Recent studies have increasingly implicated overexpression of the PIM1 kinase in several human tumors, including lymphomas, leukemia's, gastrointestinal, pancreatic and prostate cancers . In human prostate cancer, whether PIM1 plays a role in tumor initiation and/or tumor progression has not been clearly defined. Some studies have found absent or weak expression of PIM1 in most high-grade prostatic intraepithelial neoplasia (HGPIN) lesions, the putative precursor lesion for prostate cancer , consistent with a role for PIM1 in tumor progression, rather than tumor initiation. By contrast, others have noted PIM1 overexpression in a significant fraction of HGPIN lesions [42,43]. There has been limited in vivo experimental investigation of Pim1 oncogenic activity in the prostate. One study used, PC3, an aggressive androgen-independent human prostate cancer cell line, to examine in vivo tumorigenicity of Pim1. The results demonstrated that tumor growth in Pim1-expressing PC3 cells was accelerated compared to control cells, and this could be partly due to c-MYC protein induction . Our previous study examining tumorigenic potential of Pim1 in the benign human prostate epithelial cell line RWPE1 indicates that Pim1 overexpression alone is not sufficient for the malignant conversion of these cells , a finding that was confirmed in the current study. Rather, time-dependent additional genetic events, propelled by chromosomal instability appeared to be required for Pim1-expressing RWPE1 cells to form tumors in vivo . These conclusions are supported by our recent observations that Pim1 expression resulted in mild pathological alterations in normal adult mouse prostate epithelial cells using a tissue recombination system, but it greatly accelerated the progression of c-MYC-initiated tumors .
Our findings that Pim1 expression could significantly promote tumorigenicity in established human prostate cancer cell lines (LNCaP and DU145) indicate a clear role for Pim1 in tumor progression. The data also showed effects of Pim1 in promoting tumor proliferation and inhibiting apoptosis in vivo. Interestingly, these effects of Pim1 are not always obvious in cells grown on plastic tissue culture plates in vitro. Notably, both LNCaP and DU145 cells express appreciable levels of Pim1, and it is likely that at least part of the mechanism by which Pim1 expression promotes tumorigenicity in these cells is via enhancing c-MYC transcriptional activity. This hypothesis is supported by the results of the luciferase assays showing that the transcriptional activity of c-MYC was significantly enhanced by Pim1 in a kinase-dependent manner, by gene expression profiling using a MYC-ER inducible system, and by the finding that changes in target gene expression were reversed by c-MYC inhibition when small hairpin RNA (shRNA) against c-MYC was introduced.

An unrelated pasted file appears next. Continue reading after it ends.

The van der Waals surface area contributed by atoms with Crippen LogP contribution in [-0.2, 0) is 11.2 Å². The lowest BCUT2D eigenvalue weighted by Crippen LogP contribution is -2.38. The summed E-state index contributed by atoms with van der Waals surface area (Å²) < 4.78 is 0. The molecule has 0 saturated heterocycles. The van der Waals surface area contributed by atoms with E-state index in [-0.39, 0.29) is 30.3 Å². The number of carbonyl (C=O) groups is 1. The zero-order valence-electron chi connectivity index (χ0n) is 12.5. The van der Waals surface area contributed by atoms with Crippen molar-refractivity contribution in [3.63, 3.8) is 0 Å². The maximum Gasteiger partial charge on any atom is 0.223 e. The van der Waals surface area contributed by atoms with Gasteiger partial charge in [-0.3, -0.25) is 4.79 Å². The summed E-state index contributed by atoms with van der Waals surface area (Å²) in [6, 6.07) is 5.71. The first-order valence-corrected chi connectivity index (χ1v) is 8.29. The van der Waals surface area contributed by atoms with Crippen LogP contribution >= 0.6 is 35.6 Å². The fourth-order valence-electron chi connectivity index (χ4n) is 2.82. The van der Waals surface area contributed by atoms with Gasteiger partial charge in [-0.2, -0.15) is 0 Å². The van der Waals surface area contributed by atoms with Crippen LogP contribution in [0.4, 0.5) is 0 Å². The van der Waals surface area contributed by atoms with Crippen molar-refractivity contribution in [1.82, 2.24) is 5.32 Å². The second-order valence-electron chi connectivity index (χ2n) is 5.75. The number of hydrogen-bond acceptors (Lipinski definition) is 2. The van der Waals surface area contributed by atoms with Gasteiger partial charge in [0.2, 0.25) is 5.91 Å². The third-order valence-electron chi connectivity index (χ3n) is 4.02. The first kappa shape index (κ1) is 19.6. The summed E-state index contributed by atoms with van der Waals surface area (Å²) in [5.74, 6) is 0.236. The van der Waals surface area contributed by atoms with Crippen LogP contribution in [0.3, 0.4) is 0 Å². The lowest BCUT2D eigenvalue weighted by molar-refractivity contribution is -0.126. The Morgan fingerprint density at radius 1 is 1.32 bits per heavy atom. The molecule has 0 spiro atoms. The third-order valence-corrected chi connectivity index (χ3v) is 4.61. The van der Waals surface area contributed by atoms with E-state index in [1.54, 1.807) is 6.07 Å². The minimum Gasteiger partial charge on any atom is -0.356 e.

Our finding that 10058-F4, a small molecule c-Myc inhibitor could target both Pim1 protein expression and c-Myc transcriptional activity in both androgen-dependent and -independent prostate cancer cells is intriguing and of potential clinical significance. Since Pim1 and c-Myc cooperate to promote the development of lymphoma [16-18] and prostate cancer [19-21,44], targeting both molecules with one drug could dramatically enhance the efficacy of the treatment in cancer patients. However, a limitation of using this particular inhibitor as a drug relates to short half-life because it is rapidly metabolized in vivo . Efforts to improve the efficacy of this compound  could lead to a potentially important way to target MYC/Pim1-expressing cancers.
It is important to determine the roles that specifically relevant oncogenes play in the course of tumorigenesis in vivo in order to aid appropriate therapeutic targeting. We have shown that Pim1 promotes the tumorigenicity of human prostate cells (LNCaP and DU145) partially by enhancing activities of the MYC and AR signaling pathways. Our findings support the targeting of Pim1 in human cancer and suggest a potential for using the same inhibitor (such as 10058-F4) to target both MYC and PIM1 in human tumors.
K67M: mutation at Lysine 67 (to Methionine); 4OHT: 4-hydroxytamoxifen; MycER: 4OHT-inducible Myc-Estrogen Receptor fusion protein; FACS: Fluorescence-activated cell sorting; MTT: 3-(4,5-dimethylthiazol-2-yl)-2,5-diphenyltetrazolium bromide; ATCC: American Type Culture Collection; PBS: Phosphate-buffered saline; DHT: 5α-Dihydrotestosterone; PSA: Prostate specific antigen; SD: Standard deviation; H&E: Hematoxylin and Eosin; Casp3: Activated Caspase 3; shRNA: small hairpin RNA
The authors declare that they have no competing interests.
JK carried out in vitro and in vivo tumorigenicity experiments, analyzed data and co-wrote the paper. MJR established cell lines and carried out microarray analyses. SAA conceived of the study, participated in its design and coordination and helped to write the manuscript. All authors read and approved the final manuscript.
The pre-publication history for this paper can be accessed here:
This work was supported by grant number RO1CA123484 from the National Cancer Institute. We thank Dr. Isam-Eldin Eltoum (University of Alabama at Birmingham, Birmingham, AL, USA) for assistance with pathological analysis.